Gene Johnson

Age: 63
Save Date: 9/11/2002
Activity: At home
 
 
On September 11, 2002, Gene Johnson had just finished laying 30 rows of fresh sod in his front yard and was watering them when he collapsed. A timely call from his daughter, Stacey, inquiring about her dad came at the same moment. This prompted Gene's wife, Yvonne, to go and see what he was doing and discovered him laying face down on the driveway.

"When she saw me laying there she called 9-1-1," Gene explains. Yvonne was relieved when a New Brighton police officer arrived just a few minutes later, followed soon after by a second squad car, which was equipped with the city's only automated external defibrillator (AED). They tried to revive Gene with CPR for another few minutes but that wasn't working, so they attached the AED to him. It took two shocks from the defibrillator, but Gene's heartbeat was restored, and he was transported by ambulance to the hospital. After quadruple bypass surgery to remove blockages in his heart, and extensive electrophysiological testing that ruled out any rhythm abnormalities, Gene was able to carefully return to all of his favorite activities except one--he stopped smoking the occasional cigar.

"There's no appreciable damage from the cardiac arrest," Gene explains. "I figure I've got 20 years ahead of me!"

Gene, who is a retired fifth grade teacher, has returned to playing golf (walking the course), playing his fiddle at nursing homes, and playing with his grandchildren. But this happy ending doesn't end with Gene. Gene, his neighbors on Fredeen Court and the New Brighton Safety Commission organized the "Have a Heart Walk" to raise funds for the city to buy more defibrillators. The walk raised more than $6,000. Soon after organizations like the New Brighton-Mounds View Rotary, the Twin Cities North Chamber, the New Brighton Lions, and others became involved in the fundraising effort.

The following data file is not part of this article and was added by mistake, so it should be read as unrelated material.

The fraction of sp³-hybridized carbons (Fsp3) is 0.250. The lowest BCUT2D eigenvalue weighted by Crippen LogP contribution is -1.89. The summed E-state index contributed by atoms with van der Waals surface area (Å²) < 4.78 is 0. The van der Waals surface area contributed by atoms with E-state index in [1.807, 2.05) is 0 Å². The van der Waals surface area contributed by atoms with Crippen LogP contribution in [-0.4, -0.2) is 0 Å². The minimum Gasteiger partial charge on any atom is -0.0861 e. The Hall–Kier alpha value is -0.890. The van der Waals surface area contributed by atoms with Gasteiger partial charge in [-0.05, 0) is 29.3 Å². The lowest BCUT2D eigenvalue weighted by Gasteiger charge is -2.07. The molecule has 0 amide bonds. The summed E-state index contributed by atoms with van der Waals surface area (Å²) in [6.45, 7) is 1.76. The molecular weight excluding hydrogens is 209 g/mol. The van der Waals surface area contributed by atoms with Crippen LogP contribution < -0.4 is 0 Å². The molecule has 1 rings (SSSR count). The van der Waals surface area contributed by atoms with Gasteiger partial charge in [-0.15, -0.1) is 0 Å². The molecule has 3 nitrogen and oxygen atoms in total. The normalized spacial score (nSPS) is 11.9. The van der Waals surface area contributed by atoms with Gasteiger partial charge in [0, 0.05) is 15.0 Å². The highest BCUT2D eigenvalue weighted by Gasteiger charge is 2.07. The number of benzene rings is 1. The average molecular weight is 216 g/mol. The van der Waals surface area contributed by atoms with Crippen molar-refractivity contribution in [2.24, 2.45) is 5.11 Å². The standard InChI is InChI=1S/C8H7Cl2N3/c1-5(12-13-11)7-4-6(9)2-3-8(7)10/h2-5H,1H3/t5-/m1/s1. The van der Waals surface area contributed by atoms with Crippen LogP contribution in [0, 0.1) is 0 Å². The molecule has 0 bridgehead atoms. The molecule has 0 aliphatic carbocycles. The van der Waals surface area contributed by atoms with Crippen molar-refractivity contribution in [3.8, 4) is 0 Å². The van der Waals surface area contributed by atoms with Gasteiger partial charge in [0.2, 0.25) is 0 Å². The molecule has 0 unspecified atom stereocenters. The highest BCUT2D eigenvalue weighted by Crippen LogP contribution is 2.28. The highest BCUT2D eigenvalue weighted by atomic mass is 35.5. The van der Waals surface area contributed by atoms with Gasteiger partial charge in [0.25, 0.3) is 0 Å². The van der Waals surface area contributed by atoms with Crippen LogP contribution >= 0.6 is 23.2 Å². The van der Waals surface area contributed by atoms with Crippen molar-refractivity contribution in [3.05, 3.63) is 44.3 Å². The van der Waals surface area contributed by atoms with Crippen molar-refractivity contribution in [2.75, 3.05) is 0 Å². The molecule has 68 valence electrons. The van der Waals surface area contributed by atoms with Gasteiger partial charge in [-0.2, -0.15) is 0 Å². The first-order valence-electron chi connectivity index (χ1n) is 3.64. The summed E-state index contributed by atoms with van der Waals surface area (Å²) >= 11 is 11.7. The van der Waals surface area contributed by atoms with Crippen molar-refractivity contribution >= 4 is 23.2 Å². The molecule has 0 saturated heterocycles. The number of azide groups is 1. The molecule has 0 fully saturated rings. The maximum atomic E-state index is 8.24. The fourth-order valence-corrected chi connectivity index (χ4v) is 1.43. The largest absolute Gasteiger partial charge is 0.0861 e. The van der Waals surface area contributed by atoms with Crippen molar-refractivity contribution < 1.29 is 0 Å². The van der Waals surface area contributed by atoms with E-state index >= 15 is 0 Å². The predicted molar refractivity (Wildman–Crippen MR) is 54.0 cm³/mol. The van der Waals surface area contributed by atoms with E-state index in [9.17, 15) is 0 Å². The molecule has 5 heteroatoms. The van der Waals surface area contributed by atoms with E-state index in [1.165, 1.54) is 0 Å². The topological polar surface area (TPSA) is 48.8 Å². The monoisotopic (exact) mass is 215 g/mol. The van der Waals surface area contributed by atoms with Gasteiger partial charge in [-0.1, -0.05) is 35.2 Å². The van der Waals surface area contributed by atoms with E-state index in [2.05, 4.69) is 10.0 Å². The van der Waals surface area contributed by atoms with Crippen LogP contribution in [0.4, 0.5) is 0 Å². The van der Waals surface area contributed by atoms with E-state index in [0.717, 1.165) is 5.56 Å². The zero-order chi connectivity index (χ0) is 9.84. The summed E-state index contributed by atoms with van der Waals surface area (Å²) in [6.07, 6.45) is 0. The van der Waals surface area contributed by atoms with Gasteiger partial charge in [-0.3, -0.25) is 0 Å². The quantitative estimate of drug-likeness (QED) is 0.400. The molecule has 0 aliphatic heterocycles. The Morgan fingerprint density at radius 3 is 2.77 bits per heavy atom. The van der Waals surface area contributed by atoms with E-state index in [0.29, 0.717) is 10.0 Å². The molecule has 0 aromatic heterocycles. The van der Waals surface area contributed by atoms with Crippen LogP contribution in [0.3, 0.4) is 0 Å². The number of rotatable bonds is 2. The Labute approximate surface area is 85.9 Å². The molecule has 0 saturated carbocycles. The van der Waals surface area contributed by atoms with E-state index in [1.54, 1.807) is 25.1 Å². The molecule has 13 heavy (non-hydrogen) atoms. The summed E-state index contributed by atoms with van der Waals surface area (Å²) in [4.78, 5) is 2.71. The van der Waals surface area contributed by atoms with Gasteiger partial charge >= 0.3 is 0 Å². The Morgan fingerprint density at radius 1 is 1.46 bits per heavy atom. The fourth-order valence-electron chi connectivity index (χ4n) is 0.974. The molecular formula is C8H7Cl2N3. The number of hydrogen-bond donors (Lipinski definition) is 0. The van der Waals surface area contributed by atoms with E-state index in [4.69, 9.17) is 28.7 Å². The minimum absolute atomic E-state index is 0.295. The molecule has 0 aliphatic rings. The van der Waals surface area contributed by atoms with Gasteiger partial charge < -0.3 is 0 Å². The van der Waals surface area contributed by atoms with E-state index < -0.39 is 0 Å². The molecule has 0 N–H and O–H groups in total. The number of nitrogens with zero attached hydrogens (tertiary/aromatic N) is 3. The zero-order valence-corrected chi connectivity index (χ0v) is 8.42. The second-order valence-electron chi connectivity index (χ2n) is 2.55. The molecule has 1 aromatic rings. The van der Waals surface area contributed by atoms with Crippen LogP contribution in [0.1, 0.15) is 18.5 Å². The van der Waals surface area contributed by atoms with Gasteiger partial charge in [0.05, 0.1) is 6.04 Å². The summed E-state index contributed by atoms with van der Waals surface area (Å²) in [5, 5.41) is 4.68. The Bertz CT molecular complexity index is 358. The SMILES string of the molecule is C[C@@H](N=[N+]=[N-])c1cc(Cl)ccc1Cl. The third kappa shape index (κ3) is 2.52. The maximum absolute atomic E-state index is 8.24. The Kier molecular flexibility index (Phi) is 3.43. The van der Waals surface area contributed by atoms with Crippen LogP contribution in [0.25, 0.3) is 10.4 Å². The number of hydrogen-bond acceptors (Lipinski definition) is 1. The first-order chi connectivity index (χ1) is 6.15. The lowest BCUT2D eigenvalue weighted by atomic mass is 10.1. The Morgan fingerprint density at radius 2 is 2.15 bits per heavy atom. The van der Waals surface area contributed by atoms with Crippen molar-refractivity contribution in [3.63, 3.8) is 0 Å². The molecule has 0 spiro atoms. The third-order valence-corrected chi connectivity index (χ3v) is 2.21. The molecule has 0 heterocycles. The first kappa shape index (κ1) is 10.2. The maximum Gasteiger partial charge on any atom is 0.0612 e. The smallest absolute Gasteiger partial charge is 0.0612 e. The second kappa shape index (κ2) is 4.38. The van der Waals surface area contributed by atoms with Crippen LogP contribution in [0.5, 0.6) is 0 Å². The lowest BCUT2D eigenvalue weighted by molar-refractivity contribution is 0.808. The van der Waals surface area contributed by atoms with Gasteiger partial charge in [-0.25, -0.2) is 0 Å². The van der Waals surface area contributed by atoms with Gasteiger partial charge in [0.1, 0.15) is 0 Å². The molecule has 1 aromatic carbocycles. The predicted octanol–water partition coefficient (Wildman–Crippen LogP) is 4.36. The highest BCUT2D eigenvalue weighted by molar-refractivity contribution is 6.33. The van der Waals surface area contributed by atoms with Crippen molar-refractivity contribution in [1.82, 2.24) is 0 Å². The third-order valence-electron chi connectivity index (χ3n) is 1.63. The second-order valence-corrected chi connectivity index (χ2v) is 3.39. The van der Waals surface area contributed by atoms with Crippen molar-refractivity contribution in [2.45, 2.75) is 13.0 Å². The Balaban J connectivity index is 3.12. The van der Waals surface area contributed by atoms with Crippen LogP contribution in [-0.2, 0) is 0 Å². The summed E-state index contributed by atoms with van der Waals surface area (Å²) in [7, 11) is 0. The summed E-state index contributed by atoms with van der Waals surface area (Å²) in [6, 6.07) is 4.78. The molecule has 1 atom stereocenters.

"Next thing we knew, we were able to purchase nine more AEDs," Gene explains. Those AEDs placed in police cars, fire and rescue vehicles, and in public places like the Family Services Center have saved three more lives! In addition, the Medtronic Foundation contributed a $10,000 grant to help train citizens to use the AEDs.

"It's amazing how these things can snowball," Gene says. Gene is still working to spread the word about the importance of having AEDs readily available. He appeared with Allina Health System's "Heart Safe Communities" program to testify in Washington, D.C. in April 2003 for the American Heart Association's lobby day.

"I was born again to be Mr. Defibrillator, I guess," says Gene. But Gene's not complaining about his new-found role.

"Each day is more crackling now--when I wake up, it is a wonderful day, and I try my best to live it as though it's special, because it is."

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